“During that period, we lived at Ofankor and I accompanied her to the centre each day like I do here but it wasn’t as stressful as the distance was not long like what we do now. After sometime, we tried moving her to a mainstream government school but we didn’t see any improvement after two years so we decided to train her at home,” he said.

In March Last year, the Aso Tawiah Foundation, an organisation which works closely with Klicks Africa Foundation by providing funds for needy children with special needs to go through therapy, chose to sponsor Maame at the youth centre.

Ms Jasmin Mireku, Maame Akrasi's class teacher assisting her with bead work

At the centre, she is taught skills such as cooking, sewing, bead work, art work, writing, reading and how to interact with others.

Mr Agyei was full of praise for her sponsors, saying , “There have been great improvement since she joined the centre. She is more sociable and can do many activities unassisted. Prior to joining the centre, she hardly spoke but these days, she makes attempts to communicate and is able to say some words confidently.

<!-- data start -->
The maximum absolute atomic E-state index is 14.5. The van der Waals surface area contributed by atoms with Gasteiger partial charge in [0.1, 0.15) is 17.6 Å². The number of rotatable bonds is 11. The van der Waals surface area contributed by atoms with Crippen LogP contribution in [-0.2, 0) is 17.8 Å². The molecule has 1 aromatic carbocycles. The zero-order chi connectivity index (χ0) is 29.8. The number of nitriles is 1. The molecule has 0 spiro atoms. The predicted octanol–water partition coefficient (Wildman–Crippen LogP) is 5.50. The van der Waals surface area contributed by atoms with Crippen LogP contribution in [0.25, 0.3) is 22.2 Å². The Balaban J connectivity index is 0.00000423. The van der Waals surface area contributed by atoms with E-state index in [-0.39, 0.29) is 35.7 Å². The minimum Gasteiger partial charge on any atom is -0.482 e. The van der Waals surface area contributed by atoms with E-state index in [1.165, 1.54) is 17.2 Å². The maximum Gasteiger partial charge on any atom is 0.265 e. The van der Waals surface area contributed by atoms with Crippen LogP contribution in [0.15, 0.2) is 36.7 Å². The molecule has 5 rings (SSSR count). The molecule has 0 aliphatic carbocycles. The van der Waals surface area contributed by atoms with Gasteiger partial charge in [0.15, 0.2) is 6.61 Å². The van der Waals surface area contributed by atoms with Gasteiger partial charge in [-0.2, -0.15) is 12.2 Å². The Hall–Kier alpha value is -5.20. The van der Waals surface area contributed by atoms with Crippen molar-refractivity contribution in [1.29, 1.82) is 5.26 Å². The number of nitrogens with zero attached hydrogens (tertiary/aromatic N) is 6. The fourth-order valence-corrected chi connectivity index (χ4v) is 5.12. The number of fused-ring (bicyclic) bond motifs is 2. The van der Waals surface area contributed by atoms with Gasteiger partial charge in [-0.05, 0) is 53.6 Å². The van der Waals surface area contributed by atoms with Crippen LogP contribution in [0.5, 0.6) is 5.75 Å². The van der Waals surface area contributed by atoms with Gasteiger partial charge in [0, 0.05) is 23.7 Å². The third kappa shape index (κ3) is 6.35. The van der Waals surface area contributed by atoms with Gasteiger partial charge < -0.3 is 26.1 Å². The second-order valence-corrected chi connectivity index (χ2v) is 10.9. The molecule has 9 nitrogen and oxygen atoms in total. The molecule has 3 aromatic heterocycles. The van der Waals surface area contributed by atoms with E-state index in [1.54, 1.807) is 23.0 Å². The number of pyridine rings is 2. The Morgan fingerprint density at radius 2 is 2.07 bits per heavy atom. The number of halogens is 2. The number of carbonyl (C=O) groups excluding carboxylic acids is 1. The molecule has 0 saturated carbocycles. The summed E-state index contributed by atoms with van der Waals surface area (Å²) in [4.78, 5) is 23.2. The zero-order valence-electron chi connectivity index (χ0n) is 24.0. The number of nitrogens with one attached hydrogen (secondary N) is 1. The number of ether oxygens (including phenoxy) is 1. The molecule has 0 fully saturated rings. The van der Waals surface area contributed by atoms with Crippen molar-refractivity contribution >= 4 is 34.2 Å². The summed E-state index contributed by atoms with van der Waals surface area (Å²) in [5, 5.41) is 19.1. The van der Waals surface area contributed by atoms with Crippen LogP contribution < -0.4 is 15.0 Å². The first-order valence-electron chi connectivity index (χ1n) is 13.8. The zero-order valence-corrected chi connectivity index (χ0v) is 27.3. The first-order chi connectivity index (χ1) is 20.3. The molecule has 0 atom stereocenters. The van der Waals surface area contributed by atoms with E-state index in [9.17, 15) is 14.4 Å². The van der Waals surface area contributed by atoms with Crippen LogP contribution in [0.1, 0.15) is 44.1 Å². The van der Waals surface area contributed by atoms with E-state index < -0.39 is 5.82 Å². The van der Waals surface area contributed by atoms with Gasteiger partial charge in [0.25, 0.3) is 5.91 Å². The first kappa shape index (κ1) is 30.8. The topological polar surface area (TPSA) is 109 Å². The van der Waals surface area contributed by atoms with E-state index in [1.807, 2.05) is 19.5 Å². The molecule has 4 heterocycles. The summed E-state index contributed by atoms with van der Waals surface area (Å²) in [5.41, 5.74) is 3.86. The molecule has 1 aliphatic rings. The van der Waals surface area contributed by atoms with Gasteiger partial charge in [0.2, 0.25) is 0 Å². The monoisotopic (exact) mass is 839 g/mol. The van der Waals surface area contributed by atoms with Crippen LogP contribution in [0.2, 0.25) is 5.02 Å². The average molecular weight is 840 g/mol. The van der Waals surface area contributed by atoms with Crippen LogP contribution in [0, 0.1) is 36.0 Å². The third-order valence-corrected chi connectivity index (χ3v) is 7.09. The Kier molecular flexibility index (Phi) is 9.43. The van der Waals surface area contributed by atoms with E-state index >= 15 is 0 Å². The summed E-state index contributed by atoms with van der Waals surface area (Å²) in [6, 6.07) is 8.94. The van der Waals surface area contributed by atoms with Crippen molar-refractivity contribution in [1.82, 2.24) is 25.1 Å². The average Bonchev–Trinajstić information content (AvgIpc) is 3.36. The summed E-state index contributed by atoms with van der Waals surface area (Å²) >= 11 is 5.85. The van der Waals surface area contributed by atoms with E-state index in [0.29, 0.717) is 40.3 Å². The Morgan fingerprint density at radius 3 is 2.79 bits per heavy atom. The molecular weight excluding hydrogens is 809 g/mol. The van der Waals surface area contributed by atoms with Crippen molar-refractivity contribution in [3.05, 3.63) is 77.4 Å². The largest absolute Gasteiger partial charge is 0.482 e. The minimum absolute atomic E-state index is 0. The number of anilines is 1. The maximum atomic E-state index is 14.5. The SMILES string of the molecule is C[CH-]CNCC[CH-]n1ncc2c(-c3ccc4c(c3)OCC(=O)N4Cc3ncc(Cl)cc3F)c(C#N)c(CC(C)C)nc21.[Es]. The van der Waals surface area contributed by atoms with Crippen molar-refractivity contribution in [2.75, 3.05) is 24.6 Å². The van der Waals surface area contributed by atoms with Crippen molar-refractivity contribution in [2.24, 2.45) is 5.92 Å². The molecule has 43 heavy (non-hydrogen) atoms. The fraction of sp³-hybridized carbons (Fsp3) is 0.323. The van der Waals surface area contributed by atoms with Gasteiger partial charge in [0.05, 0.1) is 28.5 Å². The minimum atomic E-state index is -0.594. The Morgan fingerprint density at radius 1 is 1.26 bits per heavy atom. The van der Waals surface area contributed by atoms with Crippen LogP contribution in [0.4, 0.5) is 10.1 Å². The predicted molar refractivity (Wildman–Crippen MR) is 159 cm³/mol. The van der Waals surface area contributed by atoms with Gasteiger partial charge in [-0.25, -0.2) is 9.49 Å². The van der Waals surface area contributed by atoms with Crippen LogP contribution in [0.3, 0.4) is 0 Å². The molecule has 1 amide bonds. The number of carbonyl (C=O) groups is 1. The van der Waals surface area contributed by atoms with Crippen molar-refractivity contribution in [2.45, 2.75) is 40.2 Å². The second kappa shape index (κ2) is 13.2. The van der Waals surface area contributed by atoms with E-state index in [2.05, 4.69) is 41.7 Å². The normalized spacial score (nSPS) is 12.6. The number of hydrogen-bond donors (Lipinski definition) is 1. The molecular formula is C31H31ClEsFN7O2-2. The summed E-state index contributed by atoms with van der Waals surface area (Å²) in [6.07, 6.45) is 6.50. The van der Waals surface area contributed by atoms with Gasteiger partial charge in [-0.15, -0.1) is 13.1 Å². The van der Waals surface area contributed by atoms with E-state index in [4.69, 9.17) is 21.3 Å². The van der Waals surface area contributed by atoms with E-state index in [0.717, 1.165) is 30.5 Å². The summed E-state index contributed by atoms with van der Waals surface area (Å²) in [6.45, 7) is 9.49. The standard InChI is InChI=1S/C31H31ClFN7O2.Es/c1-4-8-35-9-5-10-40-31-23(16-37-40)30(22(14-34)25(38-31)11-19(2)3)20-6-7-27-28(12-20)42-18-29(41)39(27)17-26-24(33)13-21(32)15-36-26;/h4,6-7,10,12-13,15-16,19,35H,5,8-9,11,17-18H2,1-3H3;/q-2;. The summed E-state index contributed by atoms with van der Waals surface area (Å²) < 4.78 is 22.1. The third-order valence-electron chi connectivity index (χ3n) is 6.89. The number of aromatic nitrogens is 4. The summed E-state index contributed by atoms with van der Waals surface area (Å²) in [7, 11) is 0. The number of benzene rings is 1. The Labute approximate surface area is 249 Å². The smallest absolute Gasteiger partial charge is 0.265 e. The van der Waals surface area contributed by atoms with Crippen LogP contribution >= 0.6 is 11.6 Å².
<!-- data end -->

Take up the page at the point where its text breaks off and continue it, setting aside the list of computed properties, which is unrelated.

In addition to the scholarship, they sometimes receive financial donations from the foundation to support the cost of transportation.

Mr Agyei is grateful to the team at Klicks Africa Foundation and the Vocational Training and Resource Centre for youth with special needs for their support and contributions towards his daughter's development

Financial burden and challenges
Each day, they both spend about GH¢60 on transportation to and from the centre. This would have been higher if Mr Agyei was not using some shortcuts to cut down on money spent.

“Some trotro mates on our route who know us always fight me for cutting corners but I pay no attention to them as I must manage the little money we have and occasional donations from people.